“[I]t’s clear we’re in the hands of a master storyteller….’The Mad Wolf’s Daughter’ feels like an instant classic.” Soman Chainani, The New York Times
One dark night, Drest’s sheltered life on a remote Scottish headland is shattered when invading knights capture her family, but leave Drest behind. Her father, the Mad Wolf of the North, and her beloved brothers are a fearsome war-band, but now Drest is the only one who can save them. So she starts off on a wild rescue attempt, taking a wounded invader along as a hostage.
Hunted by a bandit with a dark link to her family’s past, aided by a witch whom she rescues from the stake, Drest travels through unwelcoming villages, desolate forests, and haunted towns. Every time she faces a challenge, her five brothers speak to her in her mind about courage and her role in the war-band. But on her journey, Drest learns that the war-band is legendary for terrorizing the land. If she frees them, they’ll not hesitate to hurt the gentle knight who’s become her friend.
Drest thought that all she wanted was her family back; now she has to wonder what their freedom would really mean. Is she her father’s daughter or is it time to become her own legend?
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From The New York Times: “Drest is a ferocious heroine…it’s clear we’re in the hands of a master storyteller….The Mad Wolf’s Daughter feels like an instant classic.”
From Publishers Weekly (starred review): “Empathetic, bold, and entirely herself at a time when women were dismissed as weak, Drest shines in this fast-paced adventure.”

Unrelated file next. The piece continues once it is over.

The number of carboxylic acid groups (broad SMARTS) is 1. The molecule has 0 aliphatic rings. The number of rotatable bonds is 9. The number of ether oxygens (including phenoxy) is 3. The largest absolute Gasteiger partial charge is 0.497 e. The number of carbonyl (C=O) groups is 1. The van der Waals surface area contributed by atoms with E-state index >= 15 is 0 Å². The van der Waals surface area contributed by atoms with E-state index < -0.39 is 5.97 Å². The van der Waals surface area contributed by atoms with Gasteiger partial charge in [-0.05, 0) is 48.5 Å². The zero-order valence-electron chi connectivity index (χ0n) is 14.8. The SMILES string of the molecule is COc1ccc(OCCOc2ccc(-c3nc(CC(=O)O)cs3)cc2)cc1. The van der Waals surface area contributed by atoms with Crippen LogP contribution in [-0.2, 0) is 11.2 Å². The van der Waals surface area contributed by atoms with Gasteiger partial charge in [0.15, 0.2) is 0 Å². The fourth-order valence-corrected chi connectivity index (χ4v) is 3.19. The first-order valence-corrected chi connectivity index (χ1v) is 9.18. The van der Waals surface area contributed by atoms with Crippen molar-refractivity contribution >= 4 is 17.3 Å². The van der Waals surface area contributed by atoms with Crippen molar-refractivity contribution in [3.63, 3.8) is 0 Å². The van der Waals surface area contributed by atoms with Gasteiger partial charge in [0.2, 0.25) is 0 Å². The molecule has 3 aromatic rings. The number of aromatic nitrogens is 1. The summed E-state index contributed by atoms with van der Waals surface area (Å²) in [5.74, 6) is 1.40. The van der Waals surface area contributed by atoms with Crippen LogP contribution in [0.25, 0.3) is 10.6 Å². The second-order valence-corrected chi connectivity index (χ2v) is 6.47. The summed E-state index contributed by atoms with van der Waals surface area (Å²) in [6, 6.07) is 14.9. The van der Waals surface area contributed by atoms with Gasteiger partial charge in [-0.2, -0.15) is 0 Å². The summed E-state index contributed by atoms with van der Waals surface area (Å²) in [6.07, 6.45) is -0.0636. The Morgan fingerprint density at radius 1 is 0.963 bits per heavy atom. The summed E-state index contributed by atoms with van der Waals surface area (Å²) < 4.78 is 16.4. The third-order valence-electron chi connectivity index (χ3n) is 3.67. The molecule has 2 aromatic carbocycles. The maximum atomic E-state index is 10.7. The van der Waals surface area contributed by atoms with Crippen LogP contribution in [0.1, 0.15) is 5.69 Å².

From Fuse 8 Production (a School Library Journal blog): “It may be set in 13th century Scotland, the land of bogs, but nothing in Diane Magras’s high-spirited tale is ever (forgive me) bogged down. Fast on its feet, never slowing, never stopping to catch its breath, and yet filled to the brim with complex character development and personal growth, Magras pulls off one of the trickiest conjuring tricks I’ve seen. Behold! A book able to pull depth and meaning out of frenzy. Come one! Come all! You never saw the like.”
From Publisher’s Weekly Galley Talk: “A rising tide lifts all boats, they say, and it is apropos to storytelling as well. A great story elevates all its constituent parts. Sure, it’s true that The Mad Wolf’s Daughter is a middle grade fantasy with feminist elements, a strong young heroine, an informed exploration of relevant social issues, and the transposition of established gender roles, but it is the book’s great storytelling that makes all its components shine.”
From Kirkus: “In this fresh take on the chivalric romance, it’s wee lass Drest who becomes a legend as she journeys across 13th-century Scotland’s remote coastal headlands to rescue her da and brothers, the Mad Wolf and his band, from Faintree Castle.”
“I loved it. A heart-warming and heart-pounding adventure, chockablock with mysteries and deceptions, dangers and disasters. Ultimately a tale of friendship, loyalty, and the illusive nature of truth, The Mad Wolf’s Daughter will carry you away.” —Karen Cushman, Newbery Medalist and author of Grayling’s Song
“Clever, quick, brave, tough, loyal, protective—Drest is the best type of hero, striving to be kind and just, even when ‘right’ and ‘wrong’ are hard to define. The Mad Wolf’s Daughter pulled me in, and I felt delighted and taken care of. Go, Drest!” —Kristin Cashore, New York Times bestselling author of the Graceling Realm books and Jane, Unlimited
“A gripping adventure with a marvelous heroine – I can’t wait to read more!” —Catherine Gilbert Murdock, author of Dairy Queen and The Book of Boy